From the Associated Press via

"Could the salt that preserves hot dogs also preserve your health?

Scientists at the National Institutes of Health think so. They’ve begun infusing sodium nitrite into volunteers in hopes that it could prove a cheap but potent treatment for sickle cell anemia, heart attacks, brain aneurysms, even an illness that suffocates babies."

We'll forget all of the bad things about hotdogs for right now because we need a little hope and happiness. No bad karma for today.

Saturday, September 03, 2005

Well, it wasn't cursing

If you all didn't watch the hurricane relief concert, you missed a wonderful mishap resulting from the dynamics of live broadcasts.

Kanye West decided that he was not going to read the script. He decided he was going to point out that the government's help was too late in coming and that it is unacceptable that they are pointing guns at the people of New Orleans as if they were in Iraq. Mike Myers kept a straight face and kept reading his lines as though nothing was happening--what a pro. Kanye then went on to finish his bit by saying "George Bush doesn't care about black people".

Apparently, the editors were only looking for curse words so they didn't notice Kanye had diverted from his script. I noticed after about 30 sec, but maybe they wanted him to say what he did because it is what a lot of us are thinking right now. He's an angry rapper who already hated GWs; what did they expect?

You really missed something.

Friday, September 02, 2005

Something Different: Using your fingers correctly

Should you make your baby into a signing freak?

There's a reason why children who were forced to take spanish classes, math tutorials, and riding lessons when they were 3-years old don't grow up to be brilliant geniuses. There's a reason why playing Mozart to your belly button doesn't cause a baby Bill Gates to pop out of your womb.

Normal brain development is controlled by tightly-regulated-genetic signals and codes. Although there is room for plasticity, your ability to control your child's cognitive outcome is limited. If you think about it, there is a significant evolutionary reason for why this is so. If every environmental trigger had the capacity to drastically alter brain development, the likelihood of things going wrong would increase and endanger the survival of the species.

This is not to say that you can't bring a child who is working below their potential or who has brain abnormalities up to normal or above normal functioning. There are many ways to hijack systems or push systems to function normally when something has gone wrong. Many have seen your hard work pay off with your own children. Obviously, if your child has an impairment requiring them to sign as they mature, then starting early may be a good idea. If your child is "normal", however, I wonder about the cost versus benefit of such training. Most parents I know already non-verbally communicate with their infant, and children learn language by being exposed to it, by hearing it and being forced to use it. My concern is that focusing on non-verbal communication takes away from verbal skill development. Moreover, such training eats away at parents' funds; these lessons and books aren't free. Besides, aren't children supposed to be chewing on their fingers, releasing that viscous goo you find smeared on mommy's and daddy's work clothes? How can they sign and slime at the same time?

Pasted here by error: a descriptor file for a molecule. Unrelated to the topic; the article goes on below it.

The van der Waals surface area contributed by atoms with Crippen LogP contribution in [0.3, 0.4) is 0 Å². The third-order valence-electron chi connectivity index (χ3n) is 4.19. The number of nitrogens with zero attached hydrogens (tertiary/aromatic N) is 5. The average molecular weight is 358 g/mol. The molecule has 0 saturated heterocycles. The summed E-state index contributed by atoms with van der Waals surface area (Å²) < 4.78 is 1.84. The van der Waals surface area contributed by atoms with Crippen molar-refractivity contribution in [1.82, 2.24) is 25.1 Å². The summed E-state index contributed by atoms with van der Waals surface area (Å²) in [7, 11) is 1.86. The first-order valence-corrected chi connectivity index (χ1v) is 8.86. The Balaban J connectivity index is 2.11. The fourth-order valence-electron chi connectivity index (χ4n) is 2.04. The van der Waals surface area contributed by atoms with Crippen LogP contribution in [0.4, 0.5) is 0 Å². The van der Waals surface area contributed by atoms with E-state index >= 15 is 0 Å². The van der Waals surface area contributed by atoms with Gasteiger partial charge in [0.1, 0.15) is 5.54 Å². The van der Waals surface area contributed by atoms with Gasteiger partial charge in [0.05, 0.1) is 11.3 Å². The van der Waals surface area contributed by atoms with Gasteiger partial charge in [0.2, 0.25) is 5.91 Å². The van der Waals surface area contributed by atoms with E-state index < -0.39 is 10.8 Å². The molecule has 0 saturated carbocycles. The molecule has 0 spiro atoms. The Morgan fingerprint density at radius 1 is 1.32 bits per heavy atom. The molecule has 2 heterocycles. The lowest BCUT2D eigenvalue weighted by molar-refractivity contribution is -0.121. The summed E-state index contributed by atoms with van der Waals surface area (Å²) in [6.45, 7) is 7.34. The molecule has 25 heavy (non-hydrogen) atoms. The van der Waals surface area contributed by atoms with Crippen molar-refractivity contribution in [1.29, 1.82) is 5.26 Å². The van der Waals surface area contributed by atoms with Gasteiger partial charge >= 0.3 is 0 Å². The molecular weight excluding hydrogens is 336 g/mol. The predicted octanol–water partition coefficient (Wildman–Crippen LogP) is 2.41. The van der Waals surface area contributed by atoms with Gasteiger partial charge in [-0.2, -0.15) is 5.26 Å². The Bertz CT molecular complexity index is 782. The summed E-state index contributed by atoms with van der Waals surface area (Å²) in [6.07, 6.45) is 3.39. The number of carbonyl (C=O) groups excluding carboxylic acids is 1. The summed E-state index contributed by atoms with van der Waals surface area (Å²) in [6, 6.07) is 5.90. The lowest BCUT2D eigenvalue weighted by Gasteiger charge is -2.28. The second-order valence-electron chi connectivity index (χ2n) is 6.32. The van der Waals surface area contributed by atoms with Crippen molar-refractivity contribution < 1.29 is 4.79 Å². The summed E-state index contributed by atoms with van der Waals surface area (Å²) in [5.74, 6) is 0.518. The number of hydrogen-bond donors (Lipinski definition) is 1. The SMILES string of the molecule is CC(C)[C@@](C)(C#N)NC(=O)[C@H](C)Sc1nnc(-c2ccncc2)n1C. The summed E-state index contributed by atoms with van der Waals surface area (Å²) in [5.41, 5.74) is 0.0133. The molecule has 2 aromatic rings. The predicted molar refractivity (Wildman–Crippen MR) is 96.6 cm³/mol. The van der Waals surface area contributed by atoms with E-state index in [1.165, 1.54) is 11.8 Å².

Loving your child and letting them be a child so they can develop on their own trumps over-zealous-parental-brain manipulation. I realize this isn't a very scientific analysis of the issue--I'm just feeling like keeping this on the non-hardcore side.

They Will Come

They have informed my local school districts to be expecting an influx of new students from the Gulf Coast because many of those residents have family in this area and, due to our proximity to centers that can be reliably be used as refugee centers, we will most likely receive a few hundred to a thousand refugees on top of that. The schools are taking students with no questions asked--they will not need identification or shot/birth records. I'm glad that they are thinking ahead.

If your area will be getting refugees, there are several ways you can help in addition to donations and housing. They will need psychologists for counseling and tutors for the children. There will be many ways to donate our time, so think outside of the box. There's a good chance that the government will drop these people off and it will be sink or swim afterwards.

Get your asses to the convention center

Less than a year ago, I had my Cafe Du Monde coffee and beignets on a bench outside the convention center in New Orleans. It's hard to believe what is happening right there, where I sat in luxury, as we speak. Why has relief not reached the convention center? Tony Zumbado from NBC news has spent the last two days begging for relief at the center--he has said over and over that there is no security threat in that area. The people went there because that was where they were told to go, and now FEMA and the local officials are acting like they didn't know anyone was there. Bullshit.